With the dimensions of the modules determined, they’re ready for stacking to make a pack. This will determine where cooling lines need to be run, as well as how the modules need to be connected electrically inside the pack.

Fancy software

At InMotion the development stage is very dynamic. It allows us to change things on-the-fly. It also means that not all our requirements are set in stone, and we’re trying to find a set that fits our goals. The battery pack is a good example of this as it can be configured in literally a million ways. But how to find out which configuration works best?
To avoid having to generate a model for every single configuration, I have made a battery pack configurator that optimizes the pack for different input parameters. To ensure ease-of-use and to allow the user to try out different configurations without having to understand the underlying code, I created a GUI (see Figure 2).
Figure 2.  A specially written program helps to design the battery pack
It basically takes all the design variables as input and then tries to fit as many modules in a given space, stacking them in the same direction. In the space that’s left, it will once again try to fit as many modules as possible, even if that means the orientation of some modules is different than that of others.
The script uses a heuristic method rather than an analytic approach to this space optimization problem. This is done because it is easier to write and still reaches local minima. It is also extremely efficient and fast. On an average PC the script creates 190 optimal configurations, selects the best for a given set of preferences, and plots it within 5 seconds. Within this time it also saves all created optimal configurations, allowing them to be filtered for different preferences. If a different configuration turns out to be better, it’s easily plotted using the GUI.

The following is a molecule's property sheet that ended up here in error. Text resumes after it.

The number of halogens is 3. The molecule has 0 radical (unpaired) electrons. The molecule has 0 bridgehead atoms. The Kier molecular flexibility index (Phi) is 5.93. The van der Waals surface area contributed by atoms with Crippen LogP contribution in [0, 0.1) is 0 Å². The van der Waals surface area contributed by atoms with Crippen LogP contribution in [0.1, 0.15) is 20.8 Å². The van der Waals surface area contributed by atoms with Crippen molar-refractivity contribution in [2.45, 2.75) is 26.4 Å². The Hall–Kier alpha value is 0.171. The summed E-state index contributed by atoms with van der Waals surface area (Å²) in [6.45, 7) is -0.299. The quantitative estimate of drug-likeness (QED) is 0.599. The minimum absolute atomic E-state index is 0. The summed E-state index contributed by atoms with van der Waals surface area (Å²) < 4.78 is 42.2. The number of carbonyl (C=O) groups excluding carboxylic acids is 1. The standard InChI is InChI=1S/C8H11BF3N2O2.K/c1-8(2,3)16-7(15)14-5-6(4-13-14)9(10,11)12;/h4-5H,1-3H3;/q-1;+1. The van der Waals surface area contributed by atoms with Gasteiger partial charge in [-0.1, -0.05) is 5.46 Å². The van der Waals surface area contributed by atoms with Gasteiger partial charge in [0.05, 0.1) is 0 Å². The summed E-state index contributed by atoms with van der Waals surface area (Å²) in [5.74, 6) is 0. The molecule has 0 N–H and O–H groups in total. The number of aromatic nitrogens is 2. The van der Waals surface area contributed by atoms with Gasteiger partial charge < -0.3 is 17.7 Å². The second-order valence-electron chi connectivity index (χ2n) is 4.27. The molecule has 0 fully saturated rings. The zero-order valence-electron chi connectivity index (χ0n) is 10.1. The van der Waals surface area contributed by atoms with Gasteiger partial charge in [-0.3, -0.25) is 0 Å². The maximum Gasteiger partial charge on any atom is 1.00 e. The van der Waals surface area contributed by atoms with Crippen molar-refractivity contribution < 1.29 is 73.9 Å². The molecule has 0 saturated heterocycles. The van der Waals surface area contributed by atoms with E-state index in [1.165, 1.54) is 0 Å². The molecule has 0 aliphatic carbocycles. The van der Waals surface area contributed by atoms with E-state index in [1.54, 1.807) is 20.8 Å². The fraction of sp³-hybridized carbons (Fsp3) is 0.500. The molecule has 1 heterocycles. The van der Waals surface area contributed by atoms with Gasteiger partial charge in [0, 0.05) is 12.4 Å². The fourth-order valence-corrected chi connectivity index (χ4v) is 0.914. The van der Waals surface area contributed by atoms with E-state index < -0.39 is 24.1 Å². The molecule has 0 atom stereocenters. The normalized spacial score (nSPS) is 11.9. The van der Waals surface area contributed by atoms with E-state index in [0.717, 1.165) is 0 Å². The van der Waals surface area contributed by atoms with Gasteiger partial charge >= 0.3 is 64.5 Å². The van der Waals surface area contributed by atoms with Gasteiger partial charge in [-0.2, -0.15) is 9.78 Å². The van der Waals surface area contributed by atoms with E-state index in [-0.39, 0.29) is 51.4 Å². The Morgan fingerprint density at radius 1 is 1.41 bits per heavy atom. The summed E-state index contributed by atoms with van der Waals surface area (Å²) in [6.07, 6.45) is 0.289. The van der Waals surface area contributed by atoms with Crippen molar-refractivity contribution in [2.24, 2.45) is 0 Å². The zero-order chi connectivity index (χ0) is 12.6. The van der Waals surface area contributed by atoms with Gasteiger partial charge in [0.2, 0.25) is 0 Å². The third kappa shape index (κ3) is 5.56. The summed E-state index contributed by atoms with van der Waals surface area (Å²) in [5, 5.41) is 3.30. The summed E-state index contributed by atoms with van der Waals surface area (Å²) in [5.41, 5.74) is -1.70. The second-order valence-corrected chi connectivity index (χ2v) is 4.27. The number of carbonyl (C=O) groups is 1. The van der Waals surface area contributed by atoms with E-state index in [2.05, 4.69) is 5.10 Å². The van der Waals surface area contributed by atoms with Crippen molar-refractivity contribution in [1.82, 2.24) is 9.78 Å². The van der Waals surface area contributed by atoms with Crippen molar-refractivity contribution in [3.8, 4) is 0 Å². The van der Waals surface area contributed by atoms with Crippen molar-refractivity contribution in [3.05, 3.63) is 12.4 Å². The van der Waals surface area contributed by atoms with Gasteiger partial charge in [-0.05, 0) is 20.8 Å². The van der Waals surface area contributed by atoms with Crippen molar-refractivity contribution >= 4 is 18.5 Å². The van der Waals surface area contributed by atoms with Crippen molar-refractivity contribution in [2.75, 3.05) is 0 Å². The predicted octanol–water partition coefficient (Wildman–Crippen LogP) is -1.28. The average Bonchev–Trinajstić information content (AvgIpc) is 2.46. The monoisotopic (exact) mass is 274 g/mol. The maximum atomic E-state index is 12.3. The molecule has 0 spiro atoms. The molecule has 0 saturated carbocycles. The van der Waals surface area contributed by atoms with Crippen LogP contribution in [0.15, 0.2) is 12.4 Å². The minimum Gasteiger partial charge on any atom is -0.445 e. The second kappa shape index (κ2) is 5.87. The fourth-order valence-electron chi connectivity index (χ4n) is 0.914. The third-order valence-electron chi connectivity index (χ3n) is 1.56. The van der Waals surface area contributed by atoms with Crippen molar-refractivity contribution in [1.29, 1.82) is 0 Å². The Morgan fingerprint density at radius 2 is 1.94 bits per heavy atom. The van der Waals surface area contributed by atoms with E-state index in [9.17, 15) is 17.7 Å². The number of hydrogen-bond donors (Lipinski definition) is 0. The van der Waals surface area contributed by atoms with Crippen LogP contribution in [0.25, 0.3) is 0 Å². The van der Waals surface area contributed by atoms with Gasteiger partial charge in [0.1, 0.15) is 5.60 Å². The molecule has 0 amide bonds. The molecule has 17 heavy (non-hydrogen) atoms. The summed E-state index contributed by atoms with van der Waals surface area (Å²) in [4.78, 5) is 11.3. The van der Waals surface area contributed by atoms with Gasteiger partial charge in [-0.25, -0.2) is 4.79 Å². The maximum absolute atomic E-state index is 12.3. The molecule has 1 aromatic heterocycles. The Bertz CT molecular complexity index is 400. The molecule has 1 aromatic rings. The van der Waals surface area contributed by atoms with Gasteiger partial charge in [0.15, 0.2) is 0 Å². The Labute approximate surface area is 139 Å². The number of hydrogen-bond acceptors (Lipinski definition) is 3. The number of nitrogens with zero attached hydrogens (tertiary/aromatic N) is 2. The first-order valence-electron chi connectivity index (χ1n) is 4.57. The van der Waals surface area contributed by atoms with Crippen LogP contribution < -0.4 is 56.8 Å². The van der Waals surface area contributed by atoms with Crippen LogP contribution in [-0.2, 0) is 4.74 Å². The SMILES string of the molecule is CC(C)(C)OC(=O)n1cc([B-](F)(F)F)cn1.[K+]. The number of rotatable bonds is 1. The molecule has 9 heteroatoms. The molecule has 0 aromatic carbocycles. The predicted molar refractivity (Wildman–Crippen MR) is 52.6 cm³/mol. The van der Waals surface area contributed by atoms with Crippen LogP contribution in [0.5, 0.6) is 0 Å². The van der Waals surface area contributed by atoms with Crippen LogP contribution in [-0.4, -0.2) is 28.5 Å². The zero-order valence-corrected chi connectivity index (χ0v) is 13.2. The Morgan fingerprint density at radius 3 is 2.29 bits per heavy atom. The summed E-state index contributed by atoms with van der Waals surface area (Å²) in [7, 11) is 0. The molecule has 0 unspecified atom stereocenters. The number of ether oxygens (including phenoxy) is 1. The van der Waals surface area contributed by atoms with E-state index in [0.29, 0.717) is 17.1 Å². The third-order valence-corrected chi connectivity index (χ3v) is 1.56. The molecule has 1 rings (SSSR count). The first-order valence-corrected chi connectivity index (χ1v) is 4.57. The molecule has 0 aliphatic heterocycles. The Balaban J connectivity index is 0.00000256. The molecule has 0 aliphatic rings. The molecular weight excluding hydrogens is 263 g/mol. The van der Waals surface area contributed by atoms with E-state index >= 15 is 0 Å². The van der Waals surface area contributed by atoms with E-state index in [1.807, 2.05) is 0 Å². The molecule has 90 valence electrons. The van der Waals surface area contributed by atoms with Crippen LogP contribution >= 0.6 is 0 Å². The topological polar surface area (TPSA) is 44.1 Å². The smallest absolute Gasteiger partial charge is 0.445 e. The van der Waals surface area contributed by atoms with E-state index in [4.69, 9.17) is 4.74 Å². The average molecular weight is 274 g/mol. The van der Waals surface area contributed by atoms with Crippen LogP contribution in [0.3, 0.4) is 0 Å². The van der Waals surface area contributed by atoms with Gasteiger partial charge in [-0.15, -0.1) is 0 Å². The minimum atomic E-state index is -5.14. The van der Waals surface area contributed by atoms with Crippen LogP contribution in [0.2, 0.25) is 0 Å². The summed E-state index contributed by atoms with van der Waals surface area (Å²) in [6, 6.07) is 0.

The GUI calculates the expected performance of the battery pack. It tells you:
  • the expected capacity;
  • the number of modules connected in series and in parallel;
  • the expected cells weight;
  • the voltage difference between a full pack and an empty one.
Additionally it calculates the charging currents while indicating the heat generation as well as the charging power range that will be necessary to charge the pack in 7.5 minutes.


With Electric Refueling we aim to be able to charge an electric car in just a few minutes. If successful, it will undoubtedly accelerate the energy transition from petrol to electric in the automotive industry. To show the world how fast electric racing can be, we have created the “Fusion”, an electric formula car that currently holds the electric lap records at Circuit Zandvoort, TT Circuit Assen (both in The Netherlands) and Circuit Zolder (Belgium). Our concept car “Vision” is the true embodiment of future electric mobility. It is designed to be 10 times more aerodynamically efficient than a Formula 1 car. It is truly the endurance racer of our dreams.
The InMotion team (photo credit: Bram Naus)

Is your team working on something cool?

Are you on a student team with a cool or amazing achievement to report on in the field of electronics? Then email, subject “Student Demonstration Time”.